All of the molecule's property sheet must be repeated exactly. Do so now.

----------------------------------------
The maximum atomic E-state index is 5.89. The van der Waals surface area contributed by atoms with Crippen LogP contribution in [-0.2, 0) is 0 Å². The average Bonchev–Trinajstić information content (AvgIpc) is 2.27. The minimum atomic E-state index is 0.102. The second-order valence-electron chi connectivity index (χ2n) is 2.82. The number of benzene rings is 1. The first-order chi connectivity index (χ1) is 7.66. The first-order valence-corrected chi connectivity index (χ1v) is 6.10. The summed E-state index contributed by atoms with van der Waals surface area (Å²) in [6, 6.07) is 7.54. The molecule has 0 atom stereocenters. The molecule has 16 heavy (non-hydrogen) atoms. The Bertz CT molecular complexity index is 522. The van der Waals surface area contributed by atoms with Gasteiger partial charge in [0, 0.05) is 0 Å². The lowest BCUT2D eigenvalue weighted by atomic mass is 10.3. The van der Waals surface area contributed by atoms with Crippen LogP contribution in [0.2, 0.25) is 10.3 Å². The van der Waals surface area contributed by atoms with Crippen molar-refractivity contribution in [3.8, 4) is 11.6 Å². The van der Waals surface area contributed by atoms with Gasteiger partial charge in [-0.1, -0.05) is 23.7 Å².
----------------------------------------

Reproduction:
The maximum atomic E-state index is 5.89. The van der Waals surface area contributed by atoms with Crippen LogP contribution in [-0.2, 0) is 0 Å². The average Bonchev–Trinajstić information content (AvgIpc) is 2.27. The minimum atomic E-state index is 0.102. The second-order valence-electron chi connectivity index (χ2n) is 2.82. The number of benzene rings is 1. The first-order chi connectivity index (χ1) is 7.66. The first-order valence-corrected chi connectivity index (χ1v) is 6.10. The summed E-state index contributed by atoms with van der Waals surface area (Å²) in [6, 6.07) is 7.54. The molecule has 0 atom stereocenters. The molecule has 16 heavy (non-hydrogen) atoms. The Bertz CT molecular complexity index is 522. The van der Waals surface area contributed by atoms with Gasteiger partial charge in [0, 0.05) is 0 Å². The lowest BCUT2D eigenvalue weighted by atomic mass is 10.3. The van der Waals surface area contributed by atoms with Crippen LogP contribution in [0.2, 0.25) is 10.3 Å². The van der Waals surface area contributed by atoms with Crippen molar-refractivity contribution in [3.8, 4) is 11.6 Å². The van der Waals surface area contributed by atoms with Gasteiger partial charge in [-0.1, -0.05) is 23.7 Å².